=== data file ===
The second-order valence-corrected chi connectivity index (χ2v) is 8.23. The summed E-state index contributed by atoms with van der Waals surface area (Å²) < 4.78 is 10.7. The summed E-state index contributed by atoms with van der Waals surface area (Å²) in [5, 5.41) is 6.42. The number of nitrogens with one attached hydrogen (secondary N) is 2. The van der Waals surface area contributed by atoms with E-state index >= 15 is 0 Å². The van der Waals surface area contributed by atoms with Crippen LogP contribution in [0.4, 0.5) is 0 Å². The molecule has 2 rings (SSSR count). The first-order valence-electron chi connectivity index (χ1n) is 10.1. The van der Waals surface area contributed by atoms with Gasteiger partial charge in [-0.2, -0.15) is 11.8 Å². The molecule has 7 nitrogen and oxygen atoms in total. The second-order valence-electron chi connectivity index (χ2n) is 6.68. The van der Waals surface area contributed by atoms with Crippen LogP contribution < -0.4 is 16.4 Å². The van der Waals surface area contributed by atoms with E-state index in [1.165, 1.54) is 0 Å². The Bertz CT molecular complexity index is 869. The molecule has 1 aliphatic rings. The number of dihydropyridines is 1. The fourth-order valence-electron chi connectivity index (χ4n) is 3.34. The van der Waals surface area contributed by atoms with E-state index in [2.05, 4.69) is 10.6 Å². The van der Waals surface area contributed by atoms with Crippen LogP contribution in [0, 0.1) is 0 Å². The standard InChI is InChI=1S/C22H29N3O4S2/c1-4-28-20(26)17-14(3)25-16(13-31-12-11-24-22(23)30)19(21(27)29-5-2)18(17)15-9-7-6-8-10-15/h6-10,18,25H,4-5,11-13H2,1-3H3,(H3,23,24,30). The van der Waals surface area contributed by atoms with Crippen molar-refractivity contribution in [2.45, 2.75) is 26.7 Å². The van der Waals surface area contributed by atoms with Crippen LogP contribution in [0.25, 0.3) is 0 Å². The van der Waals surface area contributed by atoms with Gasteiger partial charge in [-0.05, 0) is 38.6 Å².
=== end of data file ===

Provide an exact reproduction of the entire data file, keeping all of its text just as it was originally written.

The second-order valence-corrected chi connectivity index (χ2v) is 8.23. The summed E-state index contributed by atoms with van der Waals surface area (Å²) < 4.78 is 10.7. The summed E-state index contributed by atoms with van der Waals surface area (Å²) in [5, 5.41) is 6.42. The number of nitrogens with one attached hydrogen (secondary N) is 2. The van der Waals surface area contributed by atoms with E-state index >= 15 is 0 Å². The van der Waals surface area contributed by atoms with Crippen LogP contribution in [0.4, 0.5) is 0 Å². The molecule has 2 rings (SSSR count). The first-order valence-electron chi connectivity index (χ1n) is 10.1. The van der Waals surface area contributed by atoms with Gasteiger partial charge in [-0.2, -0.15) is 11.8 Å². The molecule has 7 nitrogen and oxygen atoms in total. The second-order valence-electron chi connectivity index (χ2n) is 6.68. The van der Waals surface area contributed by atoms with Crippen LogP contribution < -0.4 is 16.4 Å². The van der Waals surface area contributed by atoms with E-state index in [1.165, 1.54) is 0 Å². The Bertz CT molecular complexity index is 869. The molecule has 1 aliphatic rings. The number of dihydropyridines is 1. The fourth-order valence-electron chi connectivity index (χ4n) is 3.34. The van der Waals surface area contributed by atoms with E-state index in [2.05, 4.69) is 10.6 Å². The van der Waals surface area contributed by atoms with Crippen LogP contribution in [0, 0.1) is 0 Å². The standard InChI is InChI=1S/C22H29N3O4S2/c1-4-28-20(26)17-14(3)25-16(13-31-12-11-24-22(23)30)19(21(27)29-5-2)18(17)15-9-7-6-8-10-15/h6-10,18,25H,4-5,11-13H2,1-3H3,(H3,23,24,30). The van der Waals surface area contributed by atoms with Crippen molar-refractivity contribution in [2.45, 2.75) is 26.7 Å². The van der Waals surface area contributed by atoms with Crippen LogP contribution in [0.25, 0.3) is 0 Å². The van der Waals surface area contributed by atoms with Gasteiger partial charge in [-0.05, 0) is 38.6 Å².